Santa Fe Ind. School District v. Doe
530 US 290 (Decided June 19, 2000)
At issue in this case was whether the petitioner's policy of permitting student-led, student-initiated prayer at football games violates the Establishment Clause. In a 6-3 ruling, the Court held that it did. In so deciding, the Court relied primarily on its Lee case (1992), which invalidated graduation prayer of a rabbi at a public high school ceremony in that the prayer, partly because of its coercive tendencies, had indicia of district (i.e., governmental) endorsement of religion.
The Santa Fe Independent School District ("District") is a public school district of about 4,000 students in Texas. All who know about religion and high school football in Texas know that football approaches iconic and religious status. Therefore, it had been a common practice for a student-led invocatory prayer to be offered over the school public address system before each varsity football game. Student-led prayer was also offered at graduation ceremonies.
In 1995, a federal District Court held that a student-led graduation prayer was legitimate only if the prayer was a nonsectarian, nonproselytizing prayer. In response to the Order, the District adopted a series of policies allowing prayer in both graduation and football contexts. With respect to the latter, the student body would elect a student "Chaplain" who would be responsible for saying a prayer before all home football games. The Court of Appeals disallowed this practice because of a 1995 Fifth Circuit Opinion (Duncanville) which differentiated between graduation and sporting events student-led prayers, the former of which could pass constitutional muster if it was nonsectarian but the latter of which was not appropriate, even if led by students. The US Supreme Court granted certiorari only on the "football prayer" issue.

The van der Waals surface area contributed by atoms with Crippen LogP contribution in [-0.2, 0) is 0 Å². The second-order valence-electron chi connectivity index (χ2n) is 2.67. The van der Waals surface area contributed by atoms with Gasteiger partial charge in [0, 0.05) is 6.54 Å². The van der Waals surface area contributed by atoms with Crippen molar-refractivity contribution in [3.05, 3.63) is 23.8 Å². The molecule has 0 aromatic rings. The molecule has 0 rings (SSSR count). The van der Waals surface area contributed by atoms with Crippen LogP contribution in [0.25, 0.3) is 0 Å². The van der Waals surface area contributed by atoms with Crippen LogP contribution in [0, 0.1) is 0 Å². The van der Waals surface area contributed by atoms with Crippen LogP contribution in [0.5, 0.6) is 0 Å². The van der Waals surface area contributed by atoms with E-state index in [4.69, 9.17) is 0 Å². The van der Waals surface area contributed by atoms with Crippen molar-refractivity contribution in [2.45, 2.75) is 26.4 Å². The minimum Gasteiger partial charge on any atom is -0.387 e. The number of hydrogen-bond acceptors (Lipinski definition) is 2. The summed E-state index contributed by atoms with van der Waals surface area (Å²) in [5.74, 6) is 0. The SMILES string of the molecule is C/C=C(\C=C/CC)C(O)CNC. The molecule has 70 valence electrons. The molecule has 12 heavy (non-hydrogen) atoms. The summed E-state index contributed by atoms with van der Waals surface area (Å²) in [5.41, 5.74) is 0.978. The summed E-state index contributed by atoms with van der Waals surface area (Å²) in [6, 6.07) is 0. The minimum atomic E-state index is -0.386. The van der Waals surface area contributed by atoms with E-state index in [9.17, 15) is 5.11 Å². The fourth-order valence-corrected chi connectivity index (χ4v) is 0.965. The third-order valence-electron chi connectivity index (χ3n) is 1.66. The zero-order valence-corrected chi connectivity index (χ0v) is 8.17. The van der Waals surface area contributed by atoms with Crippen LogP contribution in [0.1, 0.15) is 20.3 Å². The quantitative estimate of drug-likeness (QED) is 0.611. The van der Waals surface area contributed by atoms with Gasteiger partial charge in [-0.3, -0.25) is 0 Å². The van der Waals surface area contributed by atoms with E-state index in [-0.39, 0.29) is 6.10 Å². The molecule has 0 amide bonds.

Justice Stevens, writing for the majority, appealed to Lee for the principle that though government must accommmodate the free exercise of religion, this accommodation "does not supersede the fundamental limitations imposed by the Establishment Clause. It is beyond dispute that, at a minimum, the Constitution guarantees that government may not coerce anyone to support or participate in religion or its exercise..." The Court held that this kind of prayer not only involved a form of government coercion but also represented a governmental approval and endorsement of a particular form of religion. "Like the student referendum for funding in Southworth (also a 2000 case), this student election does nothing to protect minority views but rather places the students who hold such views at the mercy of the majority."
But it was the school's endorsement of religion that was the focus of most of Justice Steven's opinion. Once a student speaker is selected, the invocation is delivered to a large audience at a regularly-scheduled, school-sponsored function on school property. The message is broadcast over the school's public address system, which is controlled by school officials. Everything in the context in which the prayer is delivered suggests school endorsement of the entire event.